In the wars of opinion, the Law Society is like a four-star general. Not only does it have to fight a mean war with the profession it represents, it also has to wage a mean battle of opinion with the public. But the society is losing both the battle and the war.

The distractions of the Clementi review have allowed Chancery Lane to grow fat, with staff costs up 33 per cent and consultancy fees up to 8 per cent of turnover. Despite throwing money at itself, the society has earned another stinging rebuke from the legal services ombudsman Zahida Manzoor. Its handling of complaints has got worse, with Manzoor being satisfied with only 53.3 per cent of complaints referred to her this year, down from 67.2 per cent last year (the target is 75 per cent), and the society failing to reach five out of six targets set by the Department of Constitutional Affairs.

In an attempt to dodge the bullets, the society has tried to give the impression that it has been working hard for years to bring about regulatory reform. Not so. But for the Clementi review, the society would have no plans for a radical change of the regulatory framework. To make matters worse, its no-sparkle response to Clementi drew the support of only 10 per cent of the profession.

So, who cares that the Law Society is failing? The answer is that we should all care. The law is a fundamental part of our lives. Like it or not, the justice system depends on lawyers.

There has never before been a greater need for a strong independent body to protect the rule of the law from a government which is trying to draft a constitutional bill from a few ideas written on the back of a fag packet.

In its latest report, the Parliamentary Constitutional Affairs Committee has warned that with criminal defendants and asylum seekers receiving legal aid almost automatically, there is little left over for civil cases, such as education, housing, welfare and employment. Lawyers are abandoning civil legal aid, leaving large parts of the country as advice deserts where the poor, the disabled and the disadvantaged are not able to access the justice system, causing hardship and social exclusion.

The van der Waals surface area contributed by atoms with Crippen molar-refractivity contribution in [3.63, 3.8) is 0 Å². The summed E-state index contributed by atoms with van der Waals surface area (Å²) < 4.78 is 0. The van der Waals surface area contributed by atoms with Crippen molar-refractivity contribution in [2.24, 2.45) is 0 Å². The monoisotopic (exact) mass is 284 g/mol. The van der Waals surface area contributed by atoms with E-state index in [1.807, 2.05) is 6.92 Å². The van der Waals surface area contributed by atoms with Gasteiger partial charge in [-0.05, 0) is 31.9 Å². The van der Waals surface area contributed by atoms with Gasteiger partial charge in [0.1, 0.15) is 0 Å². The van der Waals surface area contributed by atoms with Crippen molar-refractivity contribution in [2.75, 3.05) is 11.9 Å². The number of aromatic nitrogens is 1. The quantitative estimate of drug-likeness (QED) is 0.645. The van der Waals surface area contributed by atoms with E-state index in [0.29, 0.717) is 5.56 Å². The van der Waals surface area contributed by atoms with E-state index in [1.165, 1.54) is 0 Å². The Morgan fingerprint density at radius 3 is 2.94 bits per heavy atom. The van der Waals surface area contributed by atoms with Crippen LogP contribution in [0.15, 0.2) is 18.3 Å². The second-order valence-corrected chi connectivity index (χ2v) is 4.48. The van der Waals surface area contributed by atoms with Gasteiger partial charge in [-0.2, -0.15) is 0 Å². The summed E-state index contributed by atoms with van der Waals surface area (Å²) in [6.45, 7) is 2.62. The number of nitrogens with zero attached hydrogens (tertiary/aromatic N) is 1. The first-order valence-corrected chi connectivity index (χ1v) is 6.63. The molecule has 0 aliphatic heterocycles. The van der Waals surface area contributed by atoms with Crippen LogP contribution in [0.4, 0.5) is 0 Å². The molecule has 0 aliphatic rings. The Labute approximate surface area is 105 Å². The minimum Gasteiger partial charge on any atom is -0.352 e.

This is one battle the Law Society can, and should, stand and fight against. The society has a duty to act in the public interest. But first it must inspire the support and confidence of its own members, without which it is bound to fail in the political arena. Why should the Government heed the voice of an organisation that cannot even summon up the support of its own members? It is time to behave like a real trade union and to give up the cosy chats with government ministers in favour of a more robust and direct approach. The justice system is worth fighting for, so if the health service and education can bring people onto the streets in protest, why not the administration of justice? Chancery Lane is not so high and mighty that it should not get down and dirty.

The Government is full of lawyers who should know better, but all the Attorney General Lord Goldsmith and the Solicitor General Harriet Harman have been prepared to do so far is encourage the profession to fill the funding gap left by the under-funding of legal aid with more pro bono work.

Where to start? A good place would be for the new society president Edward Nally to find the words to apologise. Only real candour on the Law Society’s failings will soften those who have lost faith in their governing body. The Law Society lost the public’s trust a long time ago when successive presidents failed to get a grip on complaints handling. But legal aid is a rallying point. It is the doorway to the justice system. It could be the Law Society’s way back. It could turn public opinion. Not fat cat lawyers, but caring lawyers fighting to improve the justice system for the benefit of all society.

A popular legal profession? It could happen.